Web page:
Paula Romero and Fernando Laverde. Fundación Arte y Conservación.
October has come and we welcome 183 species of migratory birds that arrive in our country to celebrate the VII Migratory Bird Festival which, this year, will be held in 7 municipalities of Colombia.
Until 29th October different games and educational activities will be held in San Vicente de Chucuri, Zapatoca and Betulia, Santander; in Jardín, Antioquia; in Roncesvalles, Tolima department; in Genova, Quindio; Puerto Pinzón, village of Puerto Boyacá and Bogotá.
This Festival celebrates the incredible journey back and forth these birds make each year flying thousands of miles over glaciers, forests, mountains, beaches, islands and oceans. During their journey they face extreme weather conditions including storms, high winds and extreme temperature changes. In the same way they must overcome their own physical limits to combat fatigue caused by the strenuous exercise that comes from such an enormous displacement.
On reaching our countries these birds seek favorable habitats to spend two thirds of the year but unfortunately on each trip they find a landscape more more transformed which increasingly threatens their survival.
Aware of this threat ProAves has been developing since 2004 the Migratory Bird Festival and this year, our seventh version, we want to emphasize the importance of the conservation of migratory bird habitat and create awareness and community engagement to preserve and ensure their return on every migration trip.
The migration occurs thanks to physiological adaptations that allow birds to fly long distances to exploit food resources depending on the season and increase their reproductive success. Variations in patterns of migration are as many as the numerous types of birds that migrate. Tanagers, warblers, raptors, vultures, finches, herons, ducks, among others.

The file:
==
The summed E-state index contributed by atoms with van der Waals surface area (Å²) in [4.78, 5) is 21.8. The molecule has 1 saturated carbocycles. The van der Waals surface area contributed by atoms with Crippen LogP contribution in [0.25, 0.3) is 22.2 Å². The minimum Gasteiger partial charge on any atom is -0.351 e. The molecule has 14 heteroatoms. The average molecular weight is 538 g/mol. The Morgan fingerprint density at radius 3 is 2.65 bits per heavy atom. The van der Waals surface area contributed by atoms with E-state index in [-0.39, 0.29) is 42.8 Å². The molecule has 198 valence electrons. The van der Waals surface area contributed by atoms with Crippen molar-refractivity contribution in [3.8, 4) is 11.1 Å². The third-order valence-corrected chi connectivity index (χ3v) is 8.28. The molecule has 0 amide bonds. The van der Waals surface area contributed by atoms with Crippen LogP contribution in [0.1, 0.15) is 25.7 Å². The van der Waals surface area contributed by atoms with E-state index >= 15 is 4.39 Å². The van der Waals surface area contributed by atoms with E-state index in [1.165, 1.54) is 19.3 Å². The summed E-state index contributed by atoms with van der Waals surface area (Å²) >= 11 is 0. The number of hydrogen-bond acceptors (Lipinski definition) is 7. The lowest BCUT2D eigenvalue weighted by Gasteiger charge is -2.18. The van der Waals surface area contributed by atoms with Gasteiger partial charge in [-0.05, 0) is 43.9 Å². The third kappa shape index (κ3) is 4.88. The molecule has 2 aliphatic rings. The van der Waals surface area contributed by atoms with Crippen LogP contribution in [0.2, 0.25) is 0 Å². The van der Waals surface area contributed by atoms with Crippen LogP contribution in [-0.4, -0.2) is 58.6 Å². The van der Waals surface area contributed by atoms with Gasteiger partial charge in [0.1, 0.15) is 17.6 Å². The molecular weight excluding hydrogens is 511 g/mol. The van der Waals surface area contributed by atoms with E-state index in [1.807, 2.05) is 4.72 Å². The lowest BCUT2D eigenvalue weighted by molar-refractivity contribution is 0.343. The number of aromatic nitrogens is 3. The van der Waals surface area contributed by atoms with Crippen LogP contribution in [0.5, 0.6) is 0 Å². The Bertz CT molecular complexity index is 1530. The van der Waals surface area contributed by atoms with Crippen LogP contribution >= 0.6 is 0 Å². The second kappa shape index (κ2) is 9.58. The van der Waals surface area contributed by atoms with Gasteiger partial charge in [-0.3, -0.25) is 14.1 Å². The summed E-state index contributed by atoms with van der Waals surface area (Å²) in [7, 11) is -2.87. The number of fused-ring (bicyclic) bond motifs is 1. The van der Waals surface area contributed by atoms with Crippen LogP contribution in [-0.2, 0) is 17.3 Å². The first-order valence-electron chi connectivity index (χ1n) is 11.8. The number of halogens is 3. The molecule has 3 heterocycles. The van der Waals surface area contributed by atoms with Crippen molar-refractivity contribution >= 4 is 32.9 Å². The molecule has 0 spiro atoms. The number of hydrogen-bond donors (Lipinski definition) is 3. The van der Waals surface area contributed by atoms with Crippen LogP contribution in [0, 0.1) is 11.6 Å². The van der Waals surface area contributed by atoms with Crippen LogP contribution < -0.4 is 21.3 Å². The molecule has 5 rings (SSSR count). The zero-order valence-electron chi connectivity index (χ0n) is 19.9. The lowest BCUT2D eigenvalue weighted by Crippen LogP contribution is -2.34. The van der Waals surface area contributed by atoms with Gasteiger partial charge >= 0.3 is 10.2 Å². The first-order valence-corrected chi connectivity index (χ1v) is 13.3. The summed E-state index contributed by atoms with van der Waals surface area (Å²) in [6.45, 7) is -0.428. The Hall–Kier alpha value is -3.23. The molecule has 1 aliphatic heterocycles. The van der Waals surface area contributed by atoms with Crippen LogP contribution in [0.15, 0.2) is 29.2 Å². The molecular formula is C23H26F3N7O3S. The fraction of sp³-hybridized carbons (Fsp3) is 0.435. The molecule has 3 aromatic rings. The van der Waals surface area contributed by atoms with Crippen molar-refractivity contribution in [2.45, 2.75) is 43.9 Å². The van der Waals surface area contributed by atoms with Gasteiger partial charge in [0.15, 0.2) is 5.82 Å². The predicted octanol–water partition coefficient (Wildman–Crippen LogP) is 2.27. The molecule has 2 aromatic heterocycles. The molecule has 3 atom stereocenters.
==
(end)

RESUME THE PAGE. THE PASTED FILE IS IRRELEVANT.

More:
Of the 183 species of migratory birds that are registered in Colombia, neotropical migrants, i.e. those species that breed in Canada and the United States from April to June, are the most abundant. These birds spend two thirds of the year in the tropics and can be seen from July to March, with October, the highest peak of abundance.
Colombia’s strategic position in northern South America is the gateway for millions of these individuals, year after year, some stay in our country and others continue their way further south. Most birds that migrate over long distances travel at night when temperatures are cooler, the air is calm and their predators, birds of prey, are not active.
[slickr-flickr search=”sets” set=”72157625169690272″ items=”20″ type=”gallery”]
Environmental education activities performed in the Festival.
Although birds accumulate fat reserves of up to 50% of their body weight before leaving the rigors of long distance flights require that most of the birds stop, rest and refuel several times before reaching their final destination. Without suitable places along the route that provide a fast and adequate supply of fat reserves, shelter from predators and water for rehydration it is difficult for them to continue their journey.
As part of its activities, Fundación ProAves has developed the National Monitoring and Migratory Bird Conservation Program which has, as one of its purposes, to implement a monitoring network of migratory birds along the Colombian territory to assess their distribution, movements and the threats they face to ensure their survival through effective conservation action in key areas, raising awareness in communities, strengthening local capacity in monitoring techniques and creating strategic alliances for conservation.
The fact that biodiversity is at risk is a reflection of the health of the environment that supports it. Human beings need a healthy environment to survive, with availability of fresh water, fertile soils and clean air. To that extent conserving migratory birds is conserving ourselves, it is to begin to rebuild a better environment, to ensure a better future for coming generations.
With support from the following organizations: